Surface hardening in components subjected to severe contact loading, such as gears, is accompanied by the generation of a layer of residual stress. Compressive residual stresses in surface engineered components are often induced deliberately to provide improved toughness and wear resistance. However, a near-surface layer of compressive stress often generates a balancing region of tensile stress deeper within the component, which may accelerate damage in this region and promote failure. To quantify the effect of treatment on the stress distribution, residual strains in an induction hardened gear tooth were mapped using high energy synchrotron diffraction on Station 16.3 at SRS, Daresbury. White beam mode and an energy dispersive detector were used, and two components of strain and stress in the plane transverse to the gear axis were evaluated.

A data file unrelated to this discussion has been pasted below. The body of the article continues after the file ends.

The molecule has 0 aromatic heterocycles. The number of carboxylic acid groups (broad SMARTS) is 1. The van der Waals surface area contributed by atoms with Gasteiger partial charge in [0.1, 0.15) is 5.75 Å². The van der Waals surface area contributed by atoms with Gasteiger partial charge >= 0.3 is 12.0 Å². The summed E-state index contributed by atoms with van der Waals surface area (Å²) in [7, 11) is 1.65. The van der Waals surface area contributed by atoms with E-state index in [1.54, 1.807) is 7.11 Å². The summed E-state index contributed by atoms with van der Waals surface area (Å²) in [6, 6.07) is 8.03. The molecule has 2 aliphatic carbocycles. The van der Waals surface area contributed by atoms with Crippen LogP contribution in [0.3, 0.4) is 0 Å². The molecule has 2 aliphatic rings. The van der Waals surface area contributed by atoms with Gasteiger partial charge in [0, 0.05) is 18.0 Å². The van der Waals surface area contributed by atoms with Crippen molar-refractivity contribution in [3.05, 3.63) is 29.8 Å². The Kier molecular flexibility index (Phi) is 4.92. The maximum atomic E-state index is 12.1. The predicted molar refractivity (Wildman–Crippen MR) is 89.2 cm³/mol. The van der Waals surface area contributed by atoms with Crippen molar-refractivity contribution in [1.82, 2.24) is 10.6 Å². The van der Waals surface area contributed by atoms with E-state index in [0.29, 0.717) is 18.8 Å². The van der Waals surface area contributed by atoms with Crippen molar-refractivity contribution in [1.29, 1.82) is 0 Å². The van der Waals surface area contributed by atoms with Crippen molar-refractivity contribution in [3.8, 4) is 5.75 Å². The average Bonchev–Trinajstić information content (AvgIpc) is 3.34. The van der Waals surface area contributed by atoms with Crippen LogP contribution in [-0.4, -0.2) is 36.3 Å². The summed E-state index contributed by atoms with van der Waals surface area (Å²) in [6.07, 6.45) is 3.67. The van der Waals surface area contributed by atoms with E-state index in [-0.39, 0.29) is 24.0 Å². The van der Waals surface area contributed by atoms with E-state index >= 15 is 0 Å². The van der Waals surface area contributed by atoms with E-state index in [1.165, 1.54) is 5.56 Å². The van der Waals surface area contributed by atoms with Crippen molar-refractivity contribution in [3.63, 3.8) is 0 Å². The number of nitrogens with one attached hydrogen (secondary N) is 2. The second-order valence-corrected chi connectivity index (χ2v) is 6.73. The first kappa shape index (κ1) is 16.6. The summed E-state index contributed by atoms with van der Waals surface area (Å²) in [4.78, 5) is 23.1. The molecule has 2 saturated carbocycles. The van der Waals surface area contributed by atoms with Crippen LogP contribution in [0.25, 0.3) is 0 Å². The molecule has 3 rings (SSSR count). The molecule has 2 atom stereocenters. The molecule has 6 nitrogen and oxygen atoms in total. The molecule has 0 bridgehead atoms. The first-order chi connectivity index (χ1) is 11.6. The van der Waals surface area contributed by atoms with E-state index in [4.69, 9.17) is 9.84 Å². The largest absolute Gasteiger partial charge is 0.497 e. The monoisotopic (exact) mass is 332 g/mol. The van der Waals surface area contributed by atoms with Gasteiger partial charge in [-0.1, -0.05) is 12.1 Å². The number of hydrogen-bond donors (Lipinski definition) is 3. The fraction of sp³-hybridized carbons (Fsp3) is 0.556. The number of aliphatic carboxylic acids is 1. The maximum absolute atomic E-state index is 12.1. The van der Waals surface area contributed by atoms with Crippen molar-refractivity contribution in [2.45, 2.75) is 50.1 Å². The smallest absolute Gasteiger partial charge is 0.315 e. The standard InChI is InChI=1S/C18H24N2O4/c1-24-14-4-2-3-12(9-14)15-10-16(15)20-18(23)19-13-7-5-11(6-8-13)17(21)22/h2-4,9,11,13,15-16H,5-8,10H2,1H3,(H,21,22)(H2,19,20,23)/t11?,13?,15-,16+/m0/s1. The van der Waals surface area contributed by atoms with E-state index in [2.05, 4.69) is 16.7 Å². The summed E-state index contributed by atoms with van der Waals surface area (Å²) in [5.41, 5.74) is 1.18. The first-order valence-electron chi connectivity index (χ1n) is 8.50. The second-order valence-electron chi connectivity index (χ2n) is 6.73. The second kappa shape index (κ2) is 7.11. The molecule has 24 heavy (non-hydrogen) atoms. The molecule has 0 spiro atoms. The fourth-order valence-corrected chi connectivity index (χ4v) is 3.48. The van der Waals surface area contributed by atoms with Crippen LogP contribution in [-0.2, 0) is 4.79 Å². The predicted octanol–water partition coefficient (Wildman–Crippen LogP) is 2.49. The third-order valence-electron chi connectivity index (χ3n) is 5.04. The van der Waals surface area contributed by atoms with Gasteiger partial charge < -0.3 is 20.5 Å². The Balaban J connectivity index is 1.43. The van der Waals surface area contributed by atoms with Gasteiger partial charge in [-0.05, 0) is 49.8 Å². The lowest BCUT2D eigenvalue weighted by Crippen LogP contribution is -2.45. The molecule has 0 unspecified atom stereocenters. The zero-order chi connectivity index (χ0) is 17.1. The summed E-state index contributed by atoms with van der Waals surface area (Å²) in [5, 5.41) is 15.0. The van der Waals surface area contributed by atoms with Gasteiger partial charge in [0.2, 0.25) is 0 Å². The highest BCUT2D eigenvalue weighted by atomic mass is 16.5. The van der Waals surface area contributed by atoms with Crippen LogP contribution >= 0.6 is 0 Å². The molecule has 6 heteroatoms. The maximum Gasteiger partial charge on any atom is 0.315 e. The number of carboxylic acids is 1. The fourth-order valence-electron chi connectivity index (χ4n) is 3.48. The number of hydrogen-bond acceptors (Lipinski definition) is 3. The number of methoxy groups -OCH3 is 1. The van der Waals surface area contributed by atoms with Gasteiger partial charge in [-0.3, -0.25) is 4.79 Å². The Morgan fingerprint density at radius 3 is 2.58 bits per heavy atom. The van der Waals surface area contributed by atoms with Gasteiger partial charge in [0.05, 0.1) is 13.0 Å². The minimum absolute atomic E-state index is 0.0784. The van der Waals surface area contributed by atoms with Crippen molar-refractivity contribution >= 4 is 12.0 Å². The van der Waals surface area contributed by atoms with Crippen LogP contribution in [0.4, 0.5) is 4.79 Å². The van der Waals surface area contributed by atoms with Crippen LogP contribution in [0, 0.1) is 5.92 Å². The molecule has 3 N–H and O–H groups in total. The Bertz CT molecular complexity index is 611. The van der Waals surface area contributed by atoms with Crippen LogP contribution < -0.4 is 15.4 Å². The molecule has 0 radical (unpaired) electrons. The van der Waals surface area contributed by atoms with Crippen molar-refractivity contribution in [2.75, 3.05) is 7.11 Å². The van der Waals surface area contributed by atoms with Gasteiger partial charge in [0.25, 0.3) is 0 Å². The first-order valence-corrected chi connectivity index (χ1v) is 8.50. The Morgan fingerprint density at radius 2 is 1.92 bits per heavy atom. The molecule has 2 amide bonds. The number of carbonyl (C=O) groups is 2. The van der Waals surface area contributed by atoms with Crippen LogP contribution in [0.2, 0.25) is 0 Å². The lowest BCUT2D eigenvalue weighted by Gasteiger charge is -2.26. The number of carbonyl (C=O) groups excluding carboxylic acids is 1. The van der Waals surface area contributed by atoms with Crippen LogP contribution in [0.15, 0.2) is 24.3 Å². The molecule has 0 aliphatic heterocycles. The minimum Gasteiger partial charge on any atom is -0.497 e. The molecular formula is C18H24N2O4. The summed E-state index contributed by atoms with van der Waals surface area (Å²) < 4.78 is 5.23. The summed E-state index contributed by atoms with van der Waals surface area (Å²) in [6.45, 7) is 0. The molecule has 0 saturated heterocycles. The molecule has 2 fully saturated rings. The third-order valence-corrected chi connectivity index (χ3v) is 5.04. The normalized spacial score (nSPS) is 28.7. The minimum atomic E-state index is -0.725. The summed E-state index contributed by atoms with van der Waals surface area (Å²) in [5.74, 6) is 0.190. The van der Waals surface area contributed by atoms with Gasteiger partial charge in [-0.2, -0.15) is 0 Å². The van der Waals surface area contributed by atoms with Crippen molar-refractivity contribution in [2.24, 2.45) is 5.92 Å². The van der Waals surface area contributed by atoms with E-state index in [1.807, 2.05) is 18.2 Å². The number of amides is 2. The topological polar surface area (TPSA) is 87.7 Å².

- Gear tooth
- Residual stress
- Synchrotron X-ray diffraction